For example, we have to think of different sets of APIs since exchanges have different requirements for the XU Node’s API set. They have to be customizable and that’s the hard part. It has to be nice and sexy to integrate for exchanges. Having worked at an exchange before, I know that exchanges are busy with tons of other stuff like improving user onboarding, ever-changing KYC processes, new FIAT integrations and this is why we have to make the integration of Exchange Union as painless as possible. Exchanges are our users, we are developing for them.
Steven: I understand the value-add for smaller exchanges, but what would a large exchange get out of integration?
Kilian: You would think that a large, established exchange could only lose, especially in trading revenue, since local trades are filled by other exchanges. Well, the good news is that we’ve thought about that.
This is roughly how it works: A trade always has two sides: the maker and the taker part. If a regular trade happens locally on my exchange, I’m able to charge for both: the maker and the taker fee. Sometimes I set the maker fee zero to encourage market makers, but in general, I’m able to charge for both. What we do is, allow both exchanges which take part in a trade that goes via Exchange Union, in our example Binance and Bittrex, to charge their full maker and taker fee on each side of the trade.
This means, If I’m Bittrex and I send a trade to you, Binance, I keep the full maker-taker fee before sending the funds over the wire. You receive it on your side and before you send your funds, your part of the trade back to me, you also keep the full maker-taker fee. This also means as an exchange, that on a per-trade basis I am indifferent if this particular trade happens locally on my platform or if it goes out and is filled via Exchange Union.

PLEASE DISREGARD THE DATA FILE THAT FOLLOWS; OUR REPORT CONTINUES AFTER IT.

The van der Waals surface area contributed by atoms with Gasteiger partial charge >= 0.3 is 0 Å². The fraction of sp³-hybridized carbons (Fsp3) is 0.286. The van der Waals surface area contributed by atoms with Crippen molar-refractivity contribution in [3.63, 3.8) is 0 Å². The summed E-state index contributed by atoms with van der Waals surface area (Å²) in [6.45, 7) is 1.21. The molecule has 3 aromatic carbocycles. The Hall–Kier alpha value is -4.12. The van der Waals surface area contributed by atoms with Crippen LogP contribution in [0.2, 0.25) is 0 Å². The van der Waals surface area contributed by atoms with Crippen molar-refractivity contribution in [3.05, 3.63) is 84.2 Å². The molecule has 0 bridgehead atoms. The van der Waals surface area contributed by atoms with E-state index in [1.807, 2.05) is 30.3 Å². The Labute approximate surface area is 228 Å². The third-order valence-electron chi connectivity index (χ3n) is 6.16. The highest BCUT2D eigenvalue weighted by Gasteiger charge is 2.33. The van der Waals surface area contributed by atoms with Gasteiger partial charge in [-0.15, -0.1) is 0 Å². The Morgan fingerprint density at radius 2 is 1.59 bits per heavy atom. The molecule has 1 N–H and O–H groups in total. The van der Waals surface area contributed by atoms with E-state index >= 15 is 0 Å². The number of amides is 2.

In the long-run, in almost all cases I will be able to increase my trading revenues when connected to Exchange Union because simply put, I will also have incoming trades from other exchanges where I earn the full trading fee. Additionally, we are currently working on an incentive program to additionally incentivize liquidity providers, which especially applies to large exchanges, using our token XUC.
Steven: Is the end user paying both fees for each trade then?
Kilian: Correct, but the user still wins because the trade only gets executed if, including all fees, the price is still cheaper. It’s a win/win because if the user wanted to get the exact price without paying another maker-taker fee, the user would have to: open another account on the other exchange, transfer funds via a public blockchain, and then execute the trade manually. Doing that could take another hour, then you have to add on-chain fees and other fees, and the price most likely doesn’t even exist anymore by the time your funds reach the other platform.
Steven: When it gets implemented in the exchanges, it seems like arbitrage will be a thing of the past. It might exist between pairings still, but between exchanges, would this disappear?
Kilian: Arbitrage will always exist; it’s the very mechanism which balances market inefficiencies. Just that with Exchange Union, they will adjust much faster and will be much smaller. That’s how I think arbitrage will look like in the future. You won’t have these crazy differences between markets anymore that take hours to close because people are transferring funds via public blockchains, like Bitcoin, to other markets. In the future, everything will happen in one interface and you’ll be filling orders automatically and doing arbitrage without even knowing about it. If you wanted to still take advantage of arbitrage, you’d have to be the guy that hops on a plane and flies out of Zimbabwe with a bag full of USD. In countries where the fiat rail is somehow limited, like in Korea and Zimbabwe, lucrative arbitrage opportunities will continue to exist. These are problems we cannot solve. For now.